In the first place, defense counsel had been advised that the point would be covered by the judge in his instructions to the jury, and it was for this reason repetitious. In addition, the general nature of the predicate unattended by the later narrower query was itself perhaps objectionable, since an antipathy or prejudice against the offense with which the defendant is charged is not necessarily a ground for challenge. State v. Guillory, 146 La. 434, *320 83 So. 754 (1920); V. Wharton's Criminal Procedure 1988 (1957).
The latter part of the interrogation, however, and the facts assumed in its design, although stated as a hypothesis, bore a striking similarity to the facts of the case at hand since the appellant here was shown by the evidence to be in possession of fourteen pounds of marijuana. In essence, the question was whether, under these facts, defendant would still be afforded the presumption of innocence, a repetitive question on the identical question concerning which the trial judge had promised instructions to the jury. It was an effort to elicit from the prospective jurors a commitment in advance on the evidence to be introduced at the trial. The question is, moreover, loaded in that it seeks to commit the prospective jurors to the proposition that no inference should be drawn from evidence that the defendant was in possession of a large quantity of marijuana. Obviously, such a position is an attempt to obviate the logical inference that a person in possession of a large quantity of marijuana intended to distribute the drug.
I am aware of the long-standing practice often attempted by trial counsel of trying their cases by their voir dire examination of the jury. The practice is in no sense compatible with fair trial standards. It is, to the contrary, inimicable to a fair trial, for it does not accomplish the objective of voir dire examination which is to provide an impartial and unbiased jury capable of understanding and intelligently assessing the evidence.
Interrogation on voir dire is often undertaken not with a view to challenging prospective jurors because of bias or prejudice, but to the end that bias and prejudice may be utilized to advantage. By this strategy jurors are cultivated and conditioned, both consciously and subconsciously, to be receptive to the cause of the examiner. Many excellent lawyers genuinely believe that their case has been determined by the time the jury is sworn and, when the voir dire examination is not properly regulated, they may well be correct. A voir dire examination which permits such a result, however, is neither sound in law nor in keeping with the ends of justice, both of which require that guilt or innocence be judged by the evidence presented at the trial not evidence obliquely insinuated, implied or assumed on voir dire. La.Code Crim. Proc. art. 790.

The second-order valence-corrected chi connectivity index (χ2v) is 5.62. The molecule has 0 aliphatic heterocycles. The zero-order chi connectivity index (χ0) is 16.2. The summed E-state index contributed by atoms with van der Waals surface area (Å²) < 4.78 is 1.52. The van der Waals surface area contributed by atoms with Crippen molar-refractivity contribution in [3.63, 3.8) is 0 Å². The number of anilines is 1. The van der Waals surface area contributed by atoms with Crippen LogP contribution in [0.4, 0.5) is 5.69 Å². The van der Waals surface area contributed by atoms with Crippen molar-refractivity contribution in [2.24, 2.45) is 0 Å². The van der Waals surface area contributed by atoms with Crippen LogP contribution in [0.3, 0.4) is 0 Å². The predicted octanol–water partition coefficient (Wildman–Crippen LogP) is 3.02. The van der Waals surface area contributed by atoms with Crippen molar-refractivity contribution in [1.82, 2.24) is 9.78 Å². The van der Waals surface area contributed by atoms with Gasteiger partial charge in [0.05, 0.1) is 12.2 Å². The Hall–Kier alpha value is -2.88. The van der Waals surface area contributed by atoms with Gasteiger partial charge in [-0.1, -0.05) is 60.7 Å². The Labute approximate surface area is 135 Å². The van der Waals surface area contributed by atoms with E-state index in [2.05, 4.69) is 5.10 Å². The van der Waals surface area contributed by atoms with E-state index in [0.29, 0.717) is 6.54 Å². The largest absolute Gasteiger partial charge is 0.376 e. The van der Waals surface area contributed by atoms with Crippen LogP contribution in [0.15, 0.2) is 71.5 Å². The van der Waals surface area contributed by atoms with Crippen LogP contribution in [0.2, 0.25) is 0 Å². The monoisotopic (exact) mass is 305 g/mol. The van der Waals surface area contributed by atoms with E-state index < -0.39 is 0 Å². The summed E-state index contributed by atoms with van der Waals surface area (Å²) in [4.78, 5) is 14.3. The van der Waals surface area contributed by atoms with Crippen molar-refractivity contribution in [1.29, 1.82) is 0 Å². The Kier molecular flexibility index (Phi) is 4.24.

Impartiality is best attained by the assumption of an active role by the trial judge in the voir dire proceedings. This he may do by exercising, as was done here, rather than by abdicating, his broad discretionary power to restrict interrogation to that which is pertinent and proper for testing the capacity and competence of the jurors. This practice is in keeping with the directions the legislature has provided on the subject:"The court, the state, and the defendant shall have the right to examine prospective jurors. The scope of the examination shall be within the discretion of the court. A prospective juror, before being examined, shall be sworn to answer truthfully questions asked him relative to his qualifications to serve as a juror in the case." La.Code Crim.Proc. art. 786. Cf. Robinson v. State, 297 N.E.2d 409 (Ind.1973).
It is for these reasons that our decisions have not permitted hypothetical questions relating to evidence which may or may not be submitted. State v. Williams, 230 La. 1059, 89 So. 2d 898 (1956). Bower, Voir Dire, 5 Ark.L.Rev. 265 (1972). Thus hypothetical questions and questions of law which call for a prejudgment of any supposed case on the facts are not proper in the examination of jurors. State v. Square, 257 La. 743, 244 So. 2d 200 (1971); State v. Wideman, 218 La. 860, 51 So. 2d 96 (1951); State v. Smith, 216 La. 1041, 45 So. 2d 617 (1950). Although hypothetical *321 questions as such are not necessarily objectionable, they become improper when their evident purpose is to have jurors indicate in advance what their decision will be under a certain state of the evidence, or upon a certain state of facts. State v. Henry, 197 La. 999, 3 So. 2d 104 (1941). And it has generally been held that questions framed in ambiguous terms are not valid. State v. Faciane, 233 La. 1028, 99 So. 2d 333 (1958); State v. Peltier, 229 La. 745, 86 So. 2d 693 (1956); State v. Sanford, 218 La. 38, 48 So. 2d 272 (1950).